Gary Lawrence: Familiarity breeds contempt (for Mormons)

Gary Lawrence, director of Proposition 8's Mormon grassroots effort.

The Brethren [the top echelon of Mormon leadership] have felt that the best way to organize and pass the Proposition is to have an Ecclesiastical arm and a Grassroots arm to the organization ... The senior folks who run the grassroots are LDS at the coalition and are headed by Glen Greener and Gary Lawrence.
Here's Gary, back in August, firing up his Mormon brigades ...

Why Mormons Are In This Fight:

If same-sex marriage advocates [win], the whole structure collapses -- the family, the nation, and in time civilization itself. The time has come for those of us who believe that God, not man, created marriage ... to take a stand and defend it.
(Gary's astounding post-victory TV interview after the break)

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Prop 8 enters the judicial fray

Historically, the courts have been the last line of resort for citizens whose civil liberties are threatened by their government. One such landmark case, Brown v. Topeka Board of Education, overturned the 1896 decision in Plessy v. Ferguson, which defended segregation on the grounds that the euphemistically titled "separate but equal" provision for public accommodation was, in fact, equal.  In the Brown decision, the court landed a swift blow to segregation by ruling that "separate but equal" provisions are "inherently unequal."

Today, the California Supreme Court has the opportunity to also assert its ultimate constitutional role--protecting civil liberties. This judicial function is the single component of our government that, prior to Bush 43, separated our democracy from "democracies" such as Iran and Kenya.  The San Francisco Chronicle reports the first positive signs to this effect:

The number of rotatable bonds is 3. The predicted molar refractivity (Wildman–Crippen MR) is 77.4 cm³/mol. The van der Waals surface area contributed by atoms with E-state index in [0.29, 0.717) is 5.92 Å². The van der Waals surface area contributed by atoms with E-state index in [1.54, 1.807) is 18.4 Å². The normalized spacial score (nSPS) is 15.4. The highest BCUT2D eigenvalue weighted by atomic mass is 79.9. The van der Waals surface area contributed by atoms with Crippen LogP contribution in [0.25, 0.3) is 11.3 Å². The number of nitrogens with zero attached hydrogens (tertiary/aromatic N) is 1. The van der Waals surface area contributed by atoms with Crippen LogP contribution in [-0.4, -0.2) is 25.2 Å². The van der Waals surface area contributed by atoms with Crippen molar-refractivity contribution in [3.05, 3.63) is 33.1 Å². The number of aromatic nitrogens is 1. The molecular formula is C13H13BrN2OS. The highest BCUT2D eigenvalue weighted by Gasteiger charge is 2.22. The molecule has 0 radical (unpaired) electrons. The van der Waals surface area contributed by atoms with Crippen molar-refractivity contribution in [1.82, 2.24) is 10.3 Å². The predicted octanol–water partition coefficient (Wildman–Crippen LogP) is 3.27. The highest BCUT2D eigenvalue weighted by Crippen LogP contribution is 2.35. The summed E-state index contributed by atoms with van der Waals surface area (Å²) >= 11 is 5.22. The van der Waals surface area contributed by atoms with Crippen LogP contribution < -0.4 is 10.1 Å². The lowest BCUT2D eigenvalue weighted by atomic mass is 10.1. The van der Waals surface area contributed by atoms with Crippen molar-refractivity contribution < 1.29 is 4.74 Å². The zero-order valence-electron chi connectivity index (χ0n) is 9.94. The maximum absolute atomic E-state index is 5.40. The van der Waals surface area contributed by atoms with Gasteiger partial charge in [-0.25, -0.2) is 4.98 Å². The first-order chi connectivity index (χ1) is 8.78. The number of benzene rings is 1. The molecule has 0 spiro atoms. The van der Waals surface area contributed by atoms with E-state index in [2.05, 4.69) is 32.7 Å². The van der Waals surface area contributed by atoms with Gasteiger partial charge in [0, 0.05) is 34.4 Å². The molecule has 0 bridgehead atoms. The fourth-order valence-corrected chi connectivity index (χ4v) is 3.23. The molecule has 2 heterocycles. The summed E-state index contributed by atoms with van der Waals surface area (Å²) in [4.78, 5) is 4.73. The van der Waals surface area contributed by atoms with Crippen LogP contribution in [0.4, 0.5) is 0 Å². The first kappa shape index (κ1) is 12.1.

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Council of Churches/ Episcopal Bishops sez overturn Prop 8

The lines often drawn on issues concerning gay rights is that all churches are against those rights. Indeed, you can regularly see posters here making such claims.

This is a simplistic statement that does not represent the reality. The real debate on the religious level is not between believers and non-believers. The debate is between those Christians who accept homosexuality and respect separation and church and state, and those churches that are theocratic. The later are the churches, which believe that they can legislate behavior based on belief. The later are anti-progressive. cle/ALeqM5gGRIalpVsv411_GOSMBWRdX-viBQD9 4H25U00

More below

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NAACP/Civil Rts Orgs say Court should overturn Prop 8

I am not sure if anyone has mentioned this, but the NAACP, the NAACP Legal Defense Fund, and other organizations (Asian, Mexican and several others) petitioned the California Supreme Court today to overturn Prop 8.

Here's the link:

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Nationalizing Prop 8: Chicago Join The Impact Protest

Also at Calitics

Today, all over the country, Join The Impact organized rallies to protest the passage of Proposition 8. We in California saw Prop 8 awaken a sleeping giant as thousands of people gathered, seemingly spontaneously, all over the state in the wake of the news that it had passed. It was an amazing sight but little did we know that that truly was just the beginning. A national people-powered marriage equality movement seems to have sprouted up virtually overnight.